Even though the outcome of and reaction to the elections is uncertain, we are certain about the power of nonviolence. With your support, Nonviolent Peaceforce has been working with a broad coalition of organizations to mobilize nonpartisan teams of "Democracy Defenders" for the U.S. elections in Minneapolis and St. Paul, MN. Over the past few weeks, Nonviolent Peaceforce has trained 100 poll captains in deescalation, nonviolence, and unarmed civilian protection. On November 3, you supported hundreds of volunteers who mobilized across the Twin Cities, MN to have a proactive and deescalatory presence and prevent harm or threat of harm to voters.
We’ve been working around the clock to train people, because we know what a difference it makes when people respond thoughtfully and with intentionality. Supporting democracy and community safety can't wait any longer. Thank you for your commitment to keeping people safe and secure.
Snapshots from November 3
What do cattle herders in South Sudan and voters in Minneapolis have in common? Today, the answer is the Nonviolent Peace Force, a nonprofit protection agency that usually works in international conflict zones. But when I went to vote this morning at my polling place in the Near North neighborhood of Minneapolis, there were the Nonviolent Peace Force volunteers, wearing blaze orange vests with the words “Democracy Defenders” on the back.
They were there largely because the NPF’s U.S. office is located here, said Marna Anderson, NPF’s US director. After a police officer killed George Floyd this summer, the agency decided that it wanted to bring its work close to home, using volunteers from the community, just like they do elsewhere.
But distrust and tensions are running high in this city. When I got home from voting, my neighborhood listserv was blowing up with folks who were worried the Democracy Defenders were there to disrupt or intimidate voters. And that, too, is familiar to Anderson. “It’s just the nature of what happens in a conflict. When you have a lot of tension between groups and political polarization there’s a lot of suspicion,” she said.
So far, Anderson said, it’s been a perfectly boring day in Minneapolis. But there was an incident at the polling station where she was volunteering that really highlighted the need for peaceful conflict resolution in the face of partisan suspicion. A pickup truck with two Trump flags and an American flag pulled up outside Loring Elementary, sparking anxiety in this heavily Black part of the city. But it turned out the two men inside were just there to vote. When a poll worker asked them to move their car further away from the polling place, they did. “That could have easily been a problem,” she said. “In this environment it’s easy for rumors to get started and people to react without thinking.”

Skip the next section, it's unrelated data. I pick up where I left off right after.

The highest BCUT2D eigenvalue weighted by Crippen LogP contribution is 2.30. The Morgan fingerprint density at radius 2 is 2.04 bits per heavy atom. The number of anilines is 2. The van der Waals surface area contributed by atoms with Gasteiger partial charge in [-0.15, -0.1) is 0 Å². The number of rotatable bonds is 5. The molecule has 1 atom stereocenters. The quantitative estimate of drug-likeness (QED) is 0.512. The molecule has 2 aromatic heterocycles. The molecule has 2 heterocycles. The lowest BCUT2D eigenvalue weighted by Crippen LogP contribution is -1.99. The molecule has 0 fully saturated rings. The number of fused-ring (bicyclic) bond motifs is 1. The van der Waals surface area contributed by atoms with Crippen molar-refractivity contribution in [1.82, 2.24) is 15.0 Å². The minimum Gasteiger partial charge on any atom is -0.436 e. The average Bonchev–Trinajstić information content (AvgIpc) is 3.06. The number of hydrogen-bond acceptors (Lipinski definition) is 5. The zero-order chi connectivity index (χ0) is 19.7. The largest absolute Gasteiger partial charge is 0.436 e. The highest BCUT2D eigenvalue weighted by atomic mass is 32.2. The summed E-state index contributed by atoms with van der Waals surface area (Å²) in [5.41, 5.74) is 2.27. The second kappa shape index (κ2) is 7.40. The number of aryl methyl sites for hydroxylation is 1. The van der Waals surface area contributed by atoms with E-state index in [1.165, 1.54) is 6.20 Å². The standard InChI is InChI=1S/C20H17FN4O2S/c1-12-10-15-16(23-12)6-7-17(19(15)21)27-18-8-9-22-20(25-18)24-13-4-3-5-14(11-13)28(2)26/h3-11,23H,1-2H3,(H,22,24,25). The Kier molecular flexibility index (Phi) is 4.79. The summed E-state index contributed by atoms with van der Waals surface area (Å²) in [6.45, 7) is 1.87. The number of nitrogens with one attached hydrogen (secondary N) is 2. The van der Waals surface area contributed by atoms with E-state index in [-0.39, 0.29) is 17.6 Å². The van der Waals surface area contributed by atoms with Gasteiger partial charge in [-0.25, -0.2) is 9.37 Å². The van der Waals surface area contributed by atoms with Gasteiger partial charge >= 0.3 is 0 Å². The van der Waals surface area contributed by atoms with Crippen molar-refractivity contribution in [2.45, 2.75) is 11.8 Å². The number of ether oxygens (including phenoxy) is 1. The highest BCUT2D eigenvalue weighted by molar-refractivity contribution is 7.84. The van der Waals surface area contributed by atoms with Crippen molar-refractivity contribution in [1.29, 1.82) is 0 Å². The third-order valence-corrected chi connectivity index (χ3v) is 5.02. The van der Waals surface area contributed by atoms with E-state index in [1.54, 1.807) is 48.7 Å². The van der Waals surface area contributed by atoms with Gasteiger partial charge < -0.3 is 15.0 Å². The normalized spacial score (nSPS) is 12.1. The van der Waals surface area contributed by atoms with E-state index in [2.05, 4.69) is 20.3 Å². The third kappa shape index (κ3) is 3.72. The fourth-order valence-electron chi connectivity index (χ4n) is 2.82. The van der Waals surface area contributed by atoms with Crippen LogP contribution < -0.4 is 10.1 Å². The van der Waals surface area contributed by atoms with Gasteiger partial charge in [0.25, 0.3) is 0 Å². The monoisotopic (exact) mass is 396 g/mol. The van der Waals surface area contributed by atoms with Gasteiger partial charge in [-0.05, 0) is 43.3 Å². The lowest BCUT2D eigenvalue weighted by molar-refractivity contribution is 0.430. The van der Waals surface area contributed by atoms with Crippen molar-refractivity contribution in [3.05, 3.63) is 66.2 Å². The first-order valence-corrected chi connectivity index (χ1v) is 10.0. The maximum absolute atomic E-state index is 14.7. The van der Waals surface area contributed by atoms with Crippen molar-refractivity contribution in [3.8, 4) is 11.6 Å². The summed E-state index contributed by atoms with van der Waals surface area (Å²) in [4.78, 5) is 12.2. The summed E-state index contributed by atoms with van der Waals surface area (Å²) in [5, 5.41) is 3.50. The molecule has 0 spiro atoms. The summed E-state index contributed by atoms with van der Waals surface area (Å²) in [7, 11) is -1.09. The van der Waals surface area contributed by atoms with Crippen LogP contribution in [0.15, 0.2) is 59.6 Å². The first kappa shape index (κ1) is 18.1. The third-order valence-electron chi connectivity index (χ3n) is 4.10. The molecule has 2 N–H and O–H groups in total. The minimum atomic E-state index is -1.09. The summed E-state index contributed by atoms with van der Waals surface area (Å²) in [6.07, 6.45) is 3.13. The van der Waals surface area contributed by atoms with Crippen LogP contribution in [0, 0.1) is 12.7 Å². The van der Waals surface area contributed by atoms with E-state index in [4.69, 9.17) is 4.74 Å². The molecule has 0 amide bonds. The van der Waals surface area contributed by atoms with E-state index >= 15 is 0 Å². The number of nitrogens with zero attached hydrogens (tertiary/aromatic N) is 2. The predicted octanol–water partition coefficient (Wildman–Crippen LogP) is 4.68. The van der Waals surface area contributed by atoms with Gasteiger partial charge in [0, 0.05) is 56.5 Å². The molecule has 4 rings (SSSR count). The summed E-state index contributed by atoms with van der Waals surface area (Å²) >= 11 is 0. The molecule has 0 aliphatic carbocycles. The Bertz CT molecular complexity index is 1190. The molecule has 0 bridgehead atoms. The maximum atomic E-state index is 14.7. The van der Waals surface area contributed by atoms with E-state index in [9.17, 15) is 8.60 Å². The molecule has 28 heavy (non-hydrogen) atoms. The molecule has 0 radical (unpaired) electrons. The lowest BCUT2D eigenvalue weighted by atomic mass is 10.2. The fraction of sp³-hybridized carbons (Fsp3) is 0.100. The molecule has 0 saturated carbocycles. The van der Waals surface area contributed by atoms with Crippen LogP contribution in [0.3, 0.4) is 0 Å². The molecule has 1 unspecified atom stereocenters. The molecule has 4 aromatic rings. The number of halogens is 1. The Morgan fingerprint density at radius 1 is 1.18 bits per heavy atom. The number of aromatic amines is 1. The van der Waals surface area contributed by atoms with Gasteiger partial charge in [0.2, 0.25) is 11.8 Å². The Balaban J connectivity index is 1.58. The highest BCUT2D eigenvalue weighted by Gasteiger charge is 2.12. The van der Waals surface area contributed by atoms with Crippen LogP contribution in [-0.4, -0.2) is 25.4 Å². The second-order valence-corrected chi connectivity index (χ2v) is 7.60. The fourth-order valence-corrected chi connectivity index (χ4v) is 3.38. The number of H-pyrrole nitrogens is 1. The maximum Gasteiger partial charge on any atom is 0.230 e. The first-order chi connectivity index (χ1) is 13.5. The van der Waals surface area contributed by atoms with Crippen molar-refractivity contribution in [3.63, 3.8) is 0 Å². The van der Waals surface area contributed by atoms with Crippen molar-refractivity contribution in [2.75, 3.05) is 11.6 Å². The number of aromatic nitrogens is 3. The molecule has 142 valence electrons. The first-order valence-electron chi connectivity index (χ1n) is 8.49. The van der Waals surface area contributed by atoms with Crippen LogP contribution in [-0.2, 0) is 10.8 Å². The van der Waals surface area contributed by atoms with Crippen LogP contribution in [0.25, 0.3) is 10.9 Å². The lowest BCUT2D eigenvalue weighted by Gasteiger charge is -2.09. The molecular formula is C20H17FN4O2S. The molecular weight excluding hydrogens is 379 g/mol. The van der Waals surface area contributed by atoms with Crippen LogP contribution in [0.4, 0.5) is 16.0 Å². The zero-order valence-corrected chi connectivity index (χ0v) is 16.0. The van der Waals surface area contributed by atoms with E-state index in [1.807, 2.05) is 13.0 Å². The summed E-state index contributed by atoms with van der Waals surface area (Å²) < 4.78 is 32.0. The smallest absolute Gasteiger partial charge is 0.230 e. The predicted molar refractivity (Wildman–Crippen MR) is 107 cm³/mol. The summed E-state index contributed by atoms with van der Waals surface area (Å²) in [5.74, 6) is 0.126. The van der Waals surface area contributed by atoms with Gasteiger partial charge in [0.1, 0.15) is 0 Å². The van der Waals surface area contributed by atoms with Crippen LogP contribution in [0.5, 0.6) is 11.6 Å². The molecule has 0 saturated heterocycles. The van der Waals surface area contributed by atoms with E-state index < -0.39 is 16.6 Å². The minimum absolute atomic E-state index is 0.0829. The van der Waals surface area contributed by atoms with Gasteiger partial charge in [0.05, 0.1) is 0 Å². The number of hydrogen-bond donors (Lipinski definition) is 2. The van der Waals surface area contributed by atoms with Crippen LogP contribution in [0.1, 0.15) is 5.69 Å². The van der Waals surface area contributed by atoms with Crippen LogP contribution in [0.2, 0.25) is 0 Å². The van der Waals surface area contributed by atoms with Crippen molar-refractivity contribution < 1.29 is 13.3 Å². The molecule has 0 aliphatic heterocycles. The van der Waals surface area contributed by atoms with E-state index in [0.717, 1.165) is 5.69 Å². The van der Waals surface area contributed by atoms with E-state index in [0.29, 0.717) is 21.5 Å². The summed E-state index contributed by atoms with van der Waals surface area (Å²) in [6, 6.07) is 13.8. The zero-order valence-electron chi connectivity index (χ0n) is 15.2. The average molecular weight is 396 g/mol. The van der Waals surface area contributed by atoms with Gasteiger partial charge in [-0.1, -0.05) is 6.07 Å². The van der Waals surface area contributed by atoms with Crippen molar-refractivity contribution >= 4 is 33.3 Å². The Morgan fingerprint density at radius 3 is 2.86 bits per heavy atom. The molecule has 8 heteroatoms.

"I am here because every voter has the right to vote free of harrassment and intimidation. As a community, we get to refuse the erosion of norms and denying people's rights."
- Emily Oliver (volunteer)
"Teaj Fox here was dancing on stilts to raise peoples’ spirits, while Democracy Defenders (through Nonviolent Peaceforce) watched over Powderhorn Park’s voting center"
- Nicole Neri on Twitter
"Outside of Loring Elementary was a new group from the Twin Cities called the Democracy Defenders. They were legally sitting across the street from the school on the lookout to prevent voter intimidation. Group volunteer Marna Anderson said they are trained to de-escalate situations and distract the person who might be causing trouble. The group said they didn’t see any trouble on Tuesday."
- Kare 11 News
"Thank you for sending some poll helpers into my neighborhood (Seward) yesterday. [...] Thanks for your role in making voting peaceful and tranquil."
Quiet in Cedar-Riverside in Minneapolis. Observers from nonpartisan Nonviolent Peace Force have a snack table across the street (250 volunteers out today mostly in TC, say they'll deescalate if needed). Also ran into international election observers from https://t.co/3RsJtPRPNg pic.twitter.com/94WWyhq3kF— Jon Collins (@JonSCollins) November 3, 2020